How difficult can it be to act whimsically? - Paris Smith Skip to content

Mark Withers | 12th December 2013

How difficult can it be to act whimsically?


Mark Withers | 12th December 2013

How difficult can it be to act whimsically?

The concept of a contractual arrangement in which one party is able to act unreasonably or whimsically to the detriment of another is one which, from a legal perspective at least, doesn’t sit comfortably.

The shipping case of Abu Dhabi National Tanker Co v Product Star Shipping established that a provision entitling a ship owner to decide whether any port to which a vessel was ordered was dangerous didn’t entitle the owner to act arbitrarily, capriciously or unreasonably.  Notwithstanding the absence of any requirement to act reasonably, the discretion had to be exercised honestly and in good faith having regard to the provisions of the contract which conferred it.  In effect the court implied an obligation on the owner to act reasonably.

A further application of the courts’ approach to provisions which don’t expressly state that a party must act reasonably is to be found in the recent case of 89 Holland Park v Hicks.  This case concerned applications which must be made to approve plans before development could take place.  The covenant in question simply stated that work could not be commenced until plans of the development had been approved by a third party.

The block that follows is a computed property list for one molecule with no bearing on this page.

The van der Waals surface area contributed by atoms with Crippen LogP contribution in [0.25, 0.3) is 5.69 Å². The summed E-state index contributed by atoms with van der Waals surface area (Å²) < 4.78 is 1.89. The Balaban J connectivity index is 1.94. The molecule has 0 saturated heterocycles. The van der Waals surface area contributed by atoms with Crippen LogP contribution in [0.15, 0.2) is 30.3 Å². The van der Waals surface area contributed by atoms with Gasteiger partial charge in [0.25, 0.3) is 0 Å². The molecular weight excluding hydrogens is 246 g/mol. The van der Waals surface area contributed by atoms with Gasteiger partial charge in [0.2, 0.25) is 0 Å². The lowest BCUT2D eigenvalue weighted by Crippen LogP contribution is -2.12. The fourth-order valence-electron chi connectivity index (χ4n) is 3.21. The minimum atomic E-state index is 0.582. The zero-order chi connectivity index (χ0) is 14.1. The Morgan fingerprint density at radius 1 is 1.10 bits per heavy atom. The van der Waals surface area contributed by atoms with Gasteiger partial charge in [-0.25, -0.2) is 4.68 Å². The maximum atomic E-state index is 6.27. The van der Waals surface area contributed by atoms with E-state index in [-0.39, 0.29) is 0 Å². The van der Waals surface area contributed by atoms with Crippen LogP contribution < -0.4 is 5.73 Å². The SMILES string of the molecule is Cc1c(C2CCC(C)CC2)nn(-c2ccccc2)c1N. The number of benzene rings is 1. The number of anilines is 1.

Interestingly a second covenant affecting the same land and in favour of the same third party was imposed three years earlier and provided for the third party to act reasonably in determining whether to approve plans.

The court, having heard extensive arguments as to why the covenant should be construed strictly held that a qualification of reasonableness should be implied.  If the party with the benefit of the covenant was given a complete and unfettered right exercisable on a whim to veto any development it would have wholly undermined the purpose of the original agreement and covenant.

The covenant in question obviously concerned the approval of plans as opposed to development per se.  It does however provide a useful reminder of how difficult it is to impose an entirely unqualified covenant requiring consent.  If such an unqualified consent is intended (and it is difficult to see why parties would knowingly sign up to one) consideration will need to be given to expressly stating in the documents that is intended to be the case.  In the absence of such express (and stark) wording it seems that the courts will continue to impose a framework of reasonableness wherever the consent of one party is required in order to allow, permit or approve the acts of another.

If you require any further information in relation to the points raised in this blog please contact Mark Withers.

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